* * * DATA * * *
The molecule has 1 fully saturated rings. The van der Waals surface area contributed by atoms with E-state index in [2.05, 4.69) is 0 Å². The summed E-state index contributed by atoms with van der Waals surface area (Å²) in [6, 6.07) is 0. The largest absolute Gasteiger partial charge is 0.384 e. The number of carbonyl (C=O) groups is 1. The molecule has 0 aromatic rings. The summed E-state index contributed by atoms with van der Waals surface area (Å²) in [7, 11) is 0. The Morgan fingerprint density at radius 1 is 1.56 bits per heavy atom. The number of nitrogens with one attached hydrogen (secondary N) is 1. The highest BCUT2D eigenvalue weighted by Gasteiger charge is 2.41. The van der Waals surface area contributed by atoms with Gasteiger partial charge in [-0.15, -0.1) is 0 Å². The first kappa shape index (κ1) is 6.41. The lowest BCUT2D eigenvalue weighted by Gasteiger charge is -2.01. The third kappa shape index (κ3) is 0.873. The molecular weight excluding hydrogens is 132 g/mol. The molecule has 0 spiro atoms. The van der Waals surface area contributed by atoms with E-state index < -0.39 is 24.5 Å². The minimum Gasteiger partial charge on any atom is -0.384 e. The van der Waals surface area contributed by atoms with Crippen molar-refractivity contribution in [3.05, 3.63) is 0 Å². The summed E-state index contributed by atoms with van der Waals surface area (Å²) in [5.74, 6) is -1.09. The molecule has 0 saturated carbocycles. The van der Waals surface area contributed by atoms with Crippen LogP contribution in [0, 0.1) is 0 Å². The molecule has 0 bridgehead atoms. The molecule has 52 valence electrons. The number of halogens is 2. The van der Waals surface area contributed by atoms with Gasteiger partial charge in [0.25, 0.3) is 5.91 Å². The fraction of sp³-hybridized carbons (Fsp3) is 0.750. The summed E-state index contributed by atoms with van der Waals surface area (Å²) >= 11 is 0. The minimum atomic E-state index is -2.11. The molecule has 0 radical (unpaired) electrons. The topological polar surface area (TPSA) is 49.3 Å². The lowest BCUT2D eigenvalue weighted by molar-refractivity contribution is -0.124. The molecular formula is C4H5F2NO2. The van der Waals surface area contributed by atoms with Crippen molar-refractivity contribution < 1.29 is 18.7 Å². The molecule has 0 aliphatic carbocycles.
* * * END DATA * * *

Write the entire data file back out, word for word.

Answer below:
The molecule has 1 fully saturated rings. The van der Waals surface area contributed by atoms with E-state index in [2.05, 4.69) is 0 Å². The summed E-state index contributed by atoms with van der Waals surface area (Å²) in [6, 6.07) is 0. The largest absolute Gasteiger partial charge is 0.384 e. The number of carbonyl (C=O) groups is 1. The molecule has 0 aromatic rings. The summed E-state index contributed by atoms with van der Waals surface area (Å²) in [7, 11) is 0. The Morgan fingerprint density at radius 1 is 1.56 bits per heavy atom. The number of nitrogens with one attached hydrogen (secondary N) is 1. The highest BCUT2D eigenvalue weighted by Gasteiger charge is 2.41. The van der Waals surface area contributed by atoms with Gasteiger partial charge in [-0.15, -0.1) is 0 Å². The first kappa shape index (κ1) is 6.41. The lowest BCUT2D eigenvalue weighted by Gasteiger charge is -2.01. The third kappa shape index (κ3) is 0.873. The molecular weight excluding hydrogens is 132 g/mol. The molecule has 0 spiro atoms. The van der Waals surface area contributed by atoms with E-state index < -0.39 is 24.5 Å². The minimum Gasteiger partial charge on any atom is -0.384 e. The van der Waals surface area contributed by atoms with Crippen molar-refractivity contribution in [3.05, 3.63) is 0 Å². The summed E-state index contributed by atoms with van der Waals surface area (Å²) in [5.74, 6) is -1.09. The molecule has 0 saturated carbocycles. The van der Waals surface area contributed by atoms with Crippen LogP contribution in [0, 0.1) is 0 Å². The molecule has 0 bridgehead atoms. The molecule has 52 valence electrons. The number of halogens is 2. The van der Waals surface area contributed by atoms with Gasteiger partial charge in [0.25, 0.3) is 5.91 Å². The fraction of sp³-hybridized carbons (Fsp3) is 0.750. The summed E-state index contributed by atoms with van der Waals surface area (Å²) >= 11 is 0. The minimum atomic E-state index is -2.11. The molecule has 0 radical (unpaired) electrons. The topological polar surface area (TPSA) is 49.3 Å². The lowest BCUT2D eigenvalue weighted by molar-refractivity contribution is -0.124. The molecular formula is C4H5F2NO2. The van der Waals surface area contributed by atoms with Crippen molar-refractivity contribution < 1.29 is 18.7 Å². The molecule has 0 aliphatic carbocycles.